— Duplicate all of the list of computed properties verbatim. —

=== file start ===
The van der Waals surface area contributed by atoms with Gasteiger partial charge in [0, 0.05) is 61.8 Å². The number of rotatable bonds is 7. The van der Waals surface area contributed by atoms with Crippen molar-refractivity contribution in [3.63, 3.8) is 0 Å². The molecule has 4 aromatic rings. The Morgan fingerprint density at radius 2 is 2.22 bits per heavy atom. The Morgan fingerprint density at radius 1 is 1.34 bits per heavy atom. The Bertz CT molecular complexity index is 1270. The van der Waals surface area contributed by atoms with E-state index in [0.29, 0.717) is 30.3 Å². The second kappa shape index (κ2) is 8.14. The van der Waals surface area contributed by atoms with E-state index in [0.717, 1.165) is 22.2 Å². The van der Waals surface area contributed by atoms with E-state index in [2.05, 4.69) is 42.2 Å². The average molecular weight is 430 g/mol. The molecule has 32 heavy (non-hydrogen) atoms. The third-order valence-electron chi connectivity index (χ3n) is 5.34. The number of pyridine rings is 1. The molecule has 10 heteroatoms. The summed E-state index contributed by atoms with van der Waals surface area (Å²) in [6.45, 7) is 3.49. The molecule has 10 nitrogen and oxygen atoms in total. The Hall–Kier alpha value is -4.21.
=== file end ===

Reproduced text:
The van der Waals surface area contributed by atoms with Gasteiger partial charge in [0, 0.05) is 61.8 Å². The number of rotatable bonds is 7. The van der Waals surface area contributed by atoms with Crippen molar-refractivity contribution in [3.63, 3.8) is 0 Å². The molecule has 4 aromatic rings. The Morgan fingerprint density at radius 2 is 2.22 bits per heavy atom. The Morgan fingerprint density at radius 1 is 1.34 bits per heavy atom. The Bertz CT molecular complexity index is 1270. The van der Waals surface area contributed by atoms with E-state index in [0.29, 0.717) is 30.3 Å². The second kappa shape index (κ2) is 8.14. The van der Waals surface area contributed by atoms with E-state index in [0.717, 1.165) is 22.2 Å². The van der Waals surface area contributed by atoms with E-state index in [2.05, 4.69) is 42.2 Å². The average molecular weight is 430 g/mol. The molecule has 32 heavy (non-hydrogen) atoms. The third-order valence-electron chi connectivity index (χ3n) is 5.34. The number of pyridine rings is 1. The molecule has 10 heteroatoms. The summed E-state index contributed by atoms with van der Waals surface area (Å²) in [6.45, 7) is 3.49. The molecule has 10 nitrogen and oxygen atoms in total. The Hall–Kier alpha value is -4.21.